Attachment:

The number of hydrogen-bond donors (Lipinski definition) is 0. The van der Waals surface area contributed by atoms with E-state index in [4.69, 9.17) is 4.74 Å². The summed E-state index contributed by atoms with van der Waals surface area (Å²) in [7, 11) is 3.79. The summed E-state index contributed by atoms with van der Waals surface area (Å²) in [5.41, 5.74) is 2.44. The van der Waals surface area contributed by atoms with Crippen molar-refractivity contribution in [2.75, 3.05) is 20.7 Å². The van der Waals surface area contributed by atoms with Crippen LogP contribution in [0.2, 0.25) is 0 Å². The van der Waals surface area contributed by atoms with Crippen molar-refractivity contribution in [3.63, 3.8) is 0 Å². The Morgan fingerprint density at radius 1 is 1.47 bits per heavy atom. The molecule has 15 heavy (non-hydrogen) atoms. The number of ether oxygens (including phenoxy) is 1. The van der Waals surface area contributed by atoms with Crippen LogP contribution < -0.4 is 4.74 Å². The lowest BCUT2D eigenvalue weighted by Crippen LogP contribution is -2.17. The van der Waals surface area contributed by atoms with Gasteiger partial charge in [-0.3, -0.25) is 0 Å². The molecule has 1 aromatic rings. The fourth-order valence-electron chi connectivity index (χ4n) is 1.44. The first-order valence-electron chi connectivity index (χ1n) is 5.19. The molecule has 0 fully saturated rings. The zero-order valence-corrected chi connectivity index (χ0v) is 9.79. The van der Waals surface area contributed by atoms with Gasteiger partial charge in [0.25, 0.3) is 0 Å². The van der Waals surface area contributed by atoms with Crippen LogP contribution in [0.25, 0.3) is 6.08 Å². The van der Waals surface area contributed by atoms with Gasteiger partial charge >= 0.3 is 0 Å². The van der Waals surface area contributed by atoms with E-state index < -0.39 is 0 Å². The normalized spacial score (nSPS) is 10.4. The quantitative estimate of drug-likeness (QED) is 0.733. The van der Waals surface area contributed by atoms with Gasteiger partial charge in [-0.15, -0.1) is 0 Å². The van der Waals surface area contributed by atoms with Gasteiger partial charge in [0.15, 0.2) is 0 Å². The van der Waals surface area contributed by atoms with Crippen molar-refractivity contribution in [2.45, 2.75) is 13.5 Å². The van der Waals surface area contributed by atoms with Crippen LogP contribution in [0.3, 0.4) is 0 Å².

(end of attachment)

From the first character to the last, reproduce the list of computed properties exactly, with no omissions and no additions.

The number of hydrogen-bond donors (Lipinski definition) is 0. The van der Waals surface area contributed by atoms with E-state index in [4.69, 9.17) is 4.74 Å². The summed E-state index contributed by atoms with van der Waals surface area (Å²) in [7, 11) is 3.79. The summed E-state index contributed by atoms with van der Waals surface area (Å²) in [5.41, 5.74) is 2.44. The van der Waals surface area contributed by atoms with Crippen molar-refractivity contribution in [2.75, 3.05) is 20.7 Å². The van der Waals surface area contributed by atoms with Crippen LogP contribution in [0.2, 0.25) is 0 Å². The van der Waals surface area contributed by atoms with Crippen molar-refractivity contribution in [3.63, 3.8) is 0 Å². The Morgan fingerprint density at radius 1 is 1.47 bits per heavy atom. The molecule has 15 heavy (non-hydrogen) atoms. The number of ether oxygens (including phenoxy) is 1. The van der Waals surface area contributed by atoms with Crippen LogP contribution < -0.4 is 4.74 Å². The lowest BCUT2D eigenvalue weighted by Crippen LogP contribution is -2.17. The van der Waals surface area contributed by atoms with Gasteiger partial charge in [-0.3, -0.25) is 0 Å². The molecule has 1 aromatic rings. The fourth-order valence-electron chi connectivity index (χ4n) is 1.44. The first-order valence-electron chi connectivity index (χ1n) is 5.19. The molecule has 0 fully saturated rings. The zero-order valence-corrected chi connectivity index (χ0v) is 9.79. The van der Waals surface area contributed by atoms with Gasteiger partial charge in [0.25, 0.3) is 0 Å². The van der Waals surface area contributed by atoms with Crippen LogP contribution in [0.25, 0.3) is 6.08 Å². The van der Waals surface area contributed by atoms with Gasteiger partial charge >= 0.3 is 0 Å². The van der Waals surface area contributed by atoms with E-state index < -0.39 is 0 Å². The normalized spacial score (nSPS) is 10.4. The quantitative estimate of drug-likeness (QED) is 0.733. The van der Waals surface area contributed by atoms with Gasteiger partial charge in [-0.15, -0.1) is 0 Å². The van der Waals surface area contributed by atoms with Gasteiger partial charge in [0.15, 0.2) is 0 Å². The van der Waals surface area contributed by atoms with Crippen molar-refractivity contribution in [2.45, 2.75) is 13.5 Å². The van der Waals surface area contributed by atoms with Crippen LogP contribution in [0.3, 0.4) is 0 Å².